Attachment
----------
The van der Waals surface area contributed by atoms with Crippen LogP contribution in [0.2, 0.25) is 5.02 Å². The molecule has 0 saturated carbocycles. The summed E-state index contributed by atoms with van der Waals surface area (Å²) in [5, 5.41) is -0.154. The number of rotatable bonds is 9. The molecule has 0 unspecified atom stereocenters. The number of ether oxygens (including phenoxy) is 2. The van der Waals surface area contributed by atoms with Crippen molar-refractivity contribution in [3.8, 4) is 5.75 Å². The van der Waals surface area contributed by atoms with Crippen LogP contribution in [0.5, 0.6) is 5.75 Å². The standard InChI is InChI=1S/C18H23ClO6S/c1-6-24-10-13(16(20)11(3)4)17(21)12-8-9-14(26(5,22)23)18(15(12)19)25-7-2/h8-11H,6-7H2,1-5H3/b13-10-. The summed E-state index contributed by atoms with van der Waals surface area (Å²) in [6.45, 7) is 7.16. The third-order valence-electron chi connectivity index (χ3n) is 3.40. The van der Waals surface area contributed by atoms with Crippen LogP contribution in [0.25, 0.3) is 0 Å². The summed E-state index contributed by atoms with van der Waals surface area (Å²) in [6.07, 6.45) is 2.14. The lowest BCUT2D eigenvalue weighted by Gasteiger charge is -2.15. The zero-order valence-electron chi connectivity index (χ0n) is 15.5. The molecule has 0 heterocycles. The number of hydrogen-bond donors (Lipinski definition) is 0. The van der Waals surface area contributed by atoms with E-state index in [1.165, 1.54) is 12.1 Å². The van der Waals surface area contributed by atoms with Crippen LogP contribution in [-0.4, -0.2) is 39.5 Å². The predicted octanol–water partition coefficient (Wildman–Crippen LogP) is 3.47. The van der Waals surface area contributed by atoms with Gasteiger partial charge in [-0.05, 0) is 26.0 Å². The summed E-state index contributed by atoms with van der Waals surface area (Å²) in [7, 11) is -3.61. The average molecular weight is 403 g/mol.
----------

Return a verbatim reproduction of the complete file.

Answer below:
The van der Waals surface area contributed by atoms with Crippen LogP contribution in [0.2, 0.25) is 5.02 Å². The molecule has 0 saturated carbocycles. The summed E-state index contributed by atoms with van der Waals surface area (Å²) in [5, 5.41) is -0.154. The number of rotatable bonds is 9. The molecule has 0 unspecified atom stereocenters. The number of ether oxygens (including phenoxy) is 2. The van der Waals surface area contributed by atoms with Crippen molar-refractivity contribution in [3.8, 4) is 5.75 Å². The van der Waals surface area contributed by atoms with Crippen LogP contribution in [0.5, 0.6) is 5.75 Å². The standard InChI is InChI=1S/C18H23ClO6S/c1-6-24-10-13(16(20)11(3)4)17(21)12-8-9-14(26(5,22)23)18(15(12)19)25-7-2/h8-11H,6-7H2,1-5H3/b13-10-. The summed E-state index contributed by atoms with van der Waals surface area (Å²) in [6.45, 7) is 7.16. The third-order valence-electron chi connectivity index (χ3n) is 3.40. The van der Waals surface area contributed by atoms with Crippen LogP contribution in [0.25, 0.3) is 0 Å². The summed E-state index contributed by atoms with van der Waals surface area (Å²) in [6.07, 6.45) is 2.14. The lowest BCUT2D eigenvalue weighted by Gasteiger charge is -2.15. The zero-order valence-electron chi connectivity index (χ0n) is 15.5. The molecule has 0 heterocycles. The number of hydrogen-bond donors (Lipinski definition) is 0. The van der Waals surface area contributed by atoms with E-state index in [1.165, 1.54) is 12.1 Å². The van der Waals surface area contributed by atoms with Crippen LogP contribution in [-0.4, -0.2) is 39.5 Å². The predicted octanol–water partition coefficient (Wildman–Crippen LogP) is 3.47. The van der Waals surface area contributed by atoms with Gasteiger partial charge in [-0.05, 0) is 26.0 Å². The summed E-state index contributed by atoms with van der Waals surface area (Å²) in [7, 11) is -3.61. The average molecular weight is 403 g/mol.